BACKGROUND IMAGE: iSTOCK/GETTY IMAGES
The ransomware threat to the enterprise continues to rise: A recent report conducted by Osterman Research that surveyed 540 CIOs, CISOs and IT directors in the U.S., Canada, U.K. and Germany found nearly 40% of businesses experienced a ransomware attack in 2015.
In this Q&A, IBM executive security advisor Etay Maor shared insight on the strategies employed by cyber attackers, the steps that an organization should take to shield themselves from the surging ransomware threat and the threats lurking on the dark web. As cyber threats continue to evolve, Maor said the ransomware threat could quickly migrate to connected devices in the near future, a point he discussed during a panel on ransomware and the dark web at the recent Cambridge Cyber Summit, hosted by The Aspen Institute, CNBC and MIT.
What are some of the most common attack tactics employed by cybercriminals?
Etay Maor: The type of attacks that we see cybercriminals use has not significantly changed over the last couple of years; they just got better at it. They still rely on several basic elements which are usually some form of phishing, whether it's getting the victim to go to certain websites and expose his details and credentials or phishing in order for them to get infected with something.
Another element is the use of malware and different types of malware depending on what the attacker wants to achieve. For example, if the attack is against just a person and the attacker wants his bank account, then the malware will usually key log his information. If the attack is in the form of, 'Let's try to make quick money,' the malware will be a form of ransomware that encrypts your device and asks you for the money. If the attack is against a corporate device and the attackers want to gain access into an enterprise, then usually the malware will have the capability of a remote access tool, so it will have the capability to take over the device and the attacker will be able to use the victim's identity and the victim's device to go into the company's network.
A third element, which is incorporated into malware and phishing, is social engineering. So whether it is making sure that the victim does what the attacker wants the victim to do once he is infected with malware or calling the victim up and pretending like they are from a security team and are trying to help but are actually taking information away from the victim, social engineering is embedded into every part of these types of attacks.
With more organizations having to deal with the ransomware threat, what steps can they take to create a more secure environment?
Maor: First of all, put a lot of effort and education and also systems in place to not get infected in the first place. You can avoid a lot of the problems if people don't click on bad links and bad files that they may receive. Also, organizations should have systems in place that can monitor incoming emails, incoming links and making sure that people don't fall for it.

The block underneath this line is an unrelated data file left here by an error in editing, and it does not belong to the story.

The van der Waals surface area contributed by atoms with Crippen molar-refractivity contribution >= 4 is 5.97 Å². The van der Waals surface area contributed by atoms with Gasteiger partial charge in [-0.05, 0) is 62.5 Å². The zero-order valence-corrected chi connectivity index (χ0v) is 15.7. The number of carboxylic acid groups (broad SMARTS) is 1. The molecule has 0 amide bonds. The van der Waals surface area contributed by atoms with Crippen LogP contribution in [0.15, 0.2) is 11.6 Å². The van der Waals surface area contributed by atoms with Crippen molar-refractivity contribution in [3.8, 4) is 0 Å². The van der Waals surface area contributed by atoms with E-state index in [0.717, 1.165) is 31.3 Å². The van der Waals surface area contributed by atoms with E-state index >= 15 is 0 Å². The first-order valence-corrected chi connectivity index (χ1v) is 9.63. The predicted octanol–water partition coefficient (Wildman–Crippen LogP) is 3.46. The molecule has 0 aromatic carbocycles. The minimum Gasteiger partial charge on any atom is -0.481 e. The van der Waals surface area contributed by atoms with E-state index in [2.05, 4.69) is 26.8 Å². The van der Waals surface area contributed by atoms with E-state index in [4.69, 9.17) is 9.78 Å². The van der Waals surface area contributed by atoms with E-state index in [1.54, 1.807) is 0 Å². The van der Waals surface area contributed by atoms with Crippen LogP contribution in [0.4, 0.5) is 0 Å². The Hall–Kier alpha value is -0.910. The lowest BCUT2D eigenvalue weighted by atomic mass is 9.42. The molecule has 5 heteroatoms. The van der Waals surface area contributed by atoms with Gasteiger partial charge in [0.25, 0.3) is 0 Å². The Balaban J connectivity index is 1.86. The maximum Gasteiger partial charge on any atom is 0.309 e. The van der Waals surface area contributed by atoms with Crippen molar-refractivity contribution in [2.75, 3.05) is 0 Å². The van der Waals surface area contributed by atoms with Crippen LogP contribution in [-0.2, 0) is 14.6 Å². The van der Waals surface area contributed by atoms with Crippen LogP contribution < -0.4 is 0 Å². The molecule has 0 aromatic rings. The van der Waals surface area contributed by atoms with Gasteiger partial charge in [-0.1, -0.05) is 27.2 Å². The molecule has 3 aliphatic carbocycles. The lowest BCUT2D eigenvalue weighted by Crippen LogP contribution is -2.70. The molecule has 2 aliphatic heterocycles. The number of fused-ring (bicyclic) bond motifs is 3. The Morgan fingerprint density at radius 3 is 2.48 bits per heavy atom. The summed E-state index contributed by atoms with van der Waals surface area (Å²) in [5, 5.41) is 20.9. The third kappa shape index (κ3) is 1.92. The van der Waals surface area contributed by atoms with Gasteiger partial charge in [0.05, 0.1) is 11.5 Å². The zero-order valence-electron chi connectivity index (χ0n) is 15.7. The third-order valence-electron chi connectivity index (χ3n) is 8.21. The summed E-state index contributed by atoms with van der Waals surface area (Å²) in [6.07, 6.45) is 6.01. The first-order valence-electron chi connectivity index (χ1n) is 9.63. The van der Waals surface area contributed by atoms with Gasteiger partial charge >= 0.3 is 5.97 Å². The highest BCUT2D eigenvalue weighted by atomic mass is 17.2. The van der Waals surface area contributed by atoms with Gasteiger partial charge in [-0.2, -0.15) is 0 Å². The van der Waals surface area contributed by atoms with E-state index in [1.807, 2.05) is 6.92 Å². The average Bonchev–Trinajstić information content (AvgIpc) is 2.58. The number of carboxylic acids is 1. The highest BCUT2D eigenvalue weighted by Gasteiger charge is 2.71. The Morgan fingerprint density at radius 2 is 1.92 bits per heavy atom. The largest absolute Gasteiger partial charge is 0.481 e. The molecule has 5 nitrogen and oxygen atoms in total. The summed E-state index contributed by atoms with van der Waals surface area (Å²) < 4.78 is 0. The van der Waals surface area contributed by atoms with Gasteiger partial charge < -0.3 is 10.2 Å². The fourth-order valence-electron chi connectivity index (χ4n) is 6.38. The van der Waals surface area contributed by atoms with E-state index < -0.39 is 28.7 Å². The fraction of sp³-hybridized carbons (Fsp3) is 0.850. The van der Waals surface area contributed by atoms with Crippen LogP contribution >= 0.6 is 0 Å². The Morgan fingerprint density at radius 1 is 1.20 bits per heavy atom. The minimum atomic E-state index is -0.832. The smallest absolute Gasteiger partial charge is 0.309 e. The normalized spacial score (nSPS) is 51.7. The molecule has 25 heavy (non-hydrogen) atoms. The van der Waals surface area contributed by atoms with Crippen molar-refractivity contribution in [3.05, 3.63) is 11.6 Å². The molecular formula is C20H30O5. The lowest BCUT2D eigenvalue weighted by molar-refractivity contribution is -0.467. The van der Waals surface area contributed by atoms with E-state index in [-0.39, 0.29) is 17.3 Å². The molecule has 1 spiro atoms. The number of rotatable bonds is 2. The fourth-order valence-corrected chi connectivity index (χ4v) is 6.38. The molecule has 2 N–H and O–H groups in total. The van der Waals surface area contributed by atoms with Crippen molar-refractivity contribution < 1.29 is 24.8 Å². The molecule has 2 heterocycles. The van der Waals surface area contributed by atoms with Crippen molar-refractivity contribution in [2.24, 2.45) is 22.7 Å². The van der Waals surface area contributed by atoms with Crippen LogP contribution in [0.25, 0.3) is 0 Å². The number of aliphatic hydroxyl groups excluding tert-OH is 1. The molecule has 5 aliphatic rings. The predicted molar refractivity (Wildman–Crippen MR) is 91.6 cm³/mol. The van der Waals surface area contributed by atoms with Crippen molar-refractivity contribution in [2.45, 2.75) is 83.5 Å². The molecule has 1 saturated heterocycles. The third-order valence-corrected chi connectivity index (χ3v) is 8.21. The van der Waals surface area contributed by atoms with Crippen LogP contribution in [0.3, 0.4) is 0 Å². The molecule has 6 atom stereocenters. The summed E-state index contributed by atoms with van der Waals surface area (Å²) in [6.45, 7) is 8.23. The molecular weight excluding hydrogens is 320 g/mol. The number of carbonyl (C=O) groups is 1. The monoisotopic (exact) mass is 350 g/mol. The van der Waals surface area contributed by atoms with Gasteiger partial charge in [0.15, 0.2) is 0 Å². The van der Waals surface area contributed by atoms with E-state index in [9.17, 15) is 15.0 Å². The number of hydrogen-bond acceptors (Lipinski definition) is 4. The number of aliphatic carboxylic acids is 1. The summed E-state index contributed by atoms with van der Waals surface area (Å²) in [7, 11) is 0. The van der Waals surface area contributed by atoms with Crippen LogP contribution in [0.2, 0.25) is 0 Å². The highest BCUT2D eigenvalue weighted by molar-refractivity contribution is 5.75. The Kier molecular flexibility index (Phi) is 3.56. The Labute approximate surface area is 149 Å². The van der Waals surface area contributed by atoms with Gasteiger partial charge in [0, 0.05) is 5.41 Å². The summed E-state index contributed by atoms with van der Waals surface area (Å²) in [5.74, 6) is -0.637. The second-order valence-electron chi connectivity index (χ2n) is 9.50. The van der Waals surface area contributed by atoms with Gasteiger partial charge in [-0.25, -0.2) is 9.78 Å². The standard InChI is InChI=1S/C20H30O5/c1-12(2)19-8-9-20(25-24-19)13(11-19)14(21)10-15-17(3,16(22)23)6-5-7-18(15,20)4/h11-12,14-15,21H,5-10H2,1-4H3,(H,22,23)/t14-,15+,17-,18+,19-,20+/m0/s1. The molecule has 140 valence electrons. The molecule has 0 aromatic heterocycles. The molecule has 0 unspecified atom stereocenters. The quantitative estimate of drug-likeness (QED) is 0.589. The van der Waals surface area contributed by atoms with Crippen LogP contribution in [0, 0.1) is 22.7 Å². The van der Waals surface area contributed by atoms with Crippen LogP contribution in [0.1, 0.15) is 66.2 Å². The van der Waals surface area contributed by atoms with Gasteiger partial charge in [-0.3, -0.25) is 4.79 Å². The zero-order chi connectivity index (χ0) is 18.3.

The second thing that companies can do is to have regular backups. That's actually pretty much the only way for you to come back from ransomware attacks. Having regular backup that are ready to be retrieved are important, but you want to make sure that you test these systems. You don't want to find out that your backup doesn't work when you have to retrieve it.
Why do you think IoT and connected devices will face ransomware threat in the future?
Maor: We are becoming more and more reliant on these connected devices, so I don't see why the criminals will not go after them. If the attacker infects a victim's refrigerator, TV or car it's a burden on the victim that the victim wants to resolve immediately. So, on the one hand you have the victim who wants to make sure that the attack is over; on the other hand, it is not that complex to get the money out of the victim. Most IoT devices don't have security as a priority. These devices just want to be first in the market; they want to be the number one seller. It's going to be an easier target for the attackers once they figure out how to go after these devices and install the ransomware.
What are some of the high-risk threats on the dark web?
Maor: The dark web itself is not a risk. The dark web allows you to remain anonymous online. What happens is people who go the dark web in many cases are looking for bad stuff, because criminals like anonymity. So the risk is not the dark web itself, but the people who go there and obtain certain information and obtain certain tools. It may also be a form of risk for companies that allow employees to browse the dark web through corporate devices. So if you go into the dark web, if the company permits it, you may actually obtain illegal things while on corporate machines.
Whenever you go on the dark web you go through what is called the Tor. There have been researches that show that some of these are actually infested with malware. So you may be infected with malware while you are on the dark web. A misconception that a lot of people have is they think, 'I am on Tor, I am on the dark web, I am anonymized and safe.' No, you are just anonymized; you are not safe from getting infected by malware.
Is paying up the only option for victims of ransomware?
Steps healthcare organizations can take to combat the ransomware threat
Tips on ransomware recovery strategy